(Update: Adding video, interview with resident)
Couple remains optimistic, despite losing everything in early-morning blaze
CROOKED RIVER RANCH, Ore. (KTVZ) – Moving forward. It's a motto that a Crooked River Ranch family has adopted as they look ahead to see what's next, after a fire destroyed their log home early Monday morning.
Ryan Littlefield and Robin Whitaker live on Southwest Lords Place, in a log cabin that they inherited. The home was originally built by Littlefield's grandfather in 1986.
Crooked River Ranch Fire & Rescue responded shortly after 2 a.m. to the fire alarm, Assistant Fire Chief Sean Hartley said. Crews arrived to find the two-story log home engulfed, with flames spreading to a neighboring fence. The home was considered a total loss, with an estimated value of the structure of about $207,000, not including contents.
The couple moved into the house only three weeks ago, and Whitaker was the only one home when the house went up in flames.
And it was their dog, Boo, who woke her up in time to get out.
"I would have never woke up in time. I know that for sure, I've thought about it a million times, and if she wouldn't have been so persistent -- there's no way," Whitaker told NewsChannel 21 on Tuesday. "I swear, it was like teamwork. She is the only reason why I woke up."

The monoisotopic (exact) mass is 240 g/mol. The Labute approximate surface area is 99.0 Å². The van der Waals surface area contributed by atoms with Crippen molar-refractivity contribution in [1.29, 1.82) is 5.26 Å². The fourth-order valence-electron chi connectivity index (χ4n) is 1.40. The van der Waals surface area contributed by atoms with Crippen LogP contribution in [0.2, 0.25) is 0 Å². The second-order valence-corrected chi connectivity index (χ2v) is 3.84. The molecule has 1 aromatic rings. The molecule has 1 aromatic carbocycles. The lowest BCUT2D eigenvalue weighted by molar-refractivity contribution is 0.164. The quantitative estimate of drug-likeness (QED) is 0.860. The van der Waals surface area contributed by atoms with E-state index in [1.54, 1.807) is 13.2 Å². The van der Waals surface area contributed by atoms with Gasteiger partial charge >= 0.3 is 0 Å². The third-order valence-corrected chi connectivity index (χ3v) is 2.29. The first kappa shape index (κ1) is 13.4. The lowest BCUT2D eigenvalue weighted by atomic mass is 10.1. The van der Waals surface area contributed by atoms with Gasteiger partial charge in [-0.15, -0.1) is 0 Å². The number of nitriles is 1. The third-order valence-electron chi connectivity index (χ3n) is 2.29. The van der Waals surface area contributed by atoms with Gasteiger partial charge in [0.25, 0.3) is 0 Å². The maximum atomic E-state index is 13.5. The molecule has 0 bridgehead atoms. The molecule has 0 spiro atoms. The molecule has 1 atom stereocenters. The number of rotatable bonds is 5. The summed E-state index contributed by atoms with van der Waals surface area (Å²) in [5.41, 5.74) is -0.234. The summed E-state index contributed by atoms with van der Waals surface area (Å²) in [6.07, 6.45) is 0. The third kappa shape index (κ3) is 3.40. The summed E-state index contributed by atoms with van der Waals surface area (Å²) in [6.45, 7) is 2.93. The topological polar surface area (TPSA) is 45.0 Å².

The family has three dogs. Not only did Boo wake Whitaker up, but guided her, alongside the other two dogs one in front, two in the back -- until she safely made it out the back door, amid thick smoke that made it impossible to see, Whitaker recalled.
Fire investigators were unable to determine the cause, but said started outside of the house. Mutual aid assistance was provided by Redmond Fire & Rescue, the Cloverdale Rural Fire District and the Jefferson County Sheriff’s Office.
Car keys, electronics, pictures, and the urns of Ryan's grandparents and father were all lost in the fire. While their dogs were okay, the family lost their two cats -- each of which recently had a litter of kittens.
Surrounding neighbors all have gated driveways. On top of that, Whitaker's phone was lost in the fire. She says she had to scream for help in the street until a neighbor heard and called 911.
Fortunately, their four children were away for the night.
Despite the lost home, Whitaker says they are very thankful for the ways the community has already stepped up to help them out. (A friend also has started a GoFundMe page for the family.)
"We've only lived here for a month, and it just seems everywhere we go someone is you know -- reaching out, so we're super-grateful," Whitaker said.
Both Whitaker and Littlefield were as optimistic as one can be, after losing everything (they say they didn't have the home insured yet, as the title was in the process of being transferred).
So the couple say they're treating this setback as a reset button for their lives. They say they don't know what is next for them, but that moving forward is their only option.
"We both know that everything happens for a reason, and when bad things happen, it's just moving things out that weren't meant to be there -- and bringing in better things, bigger things." Whitaker said.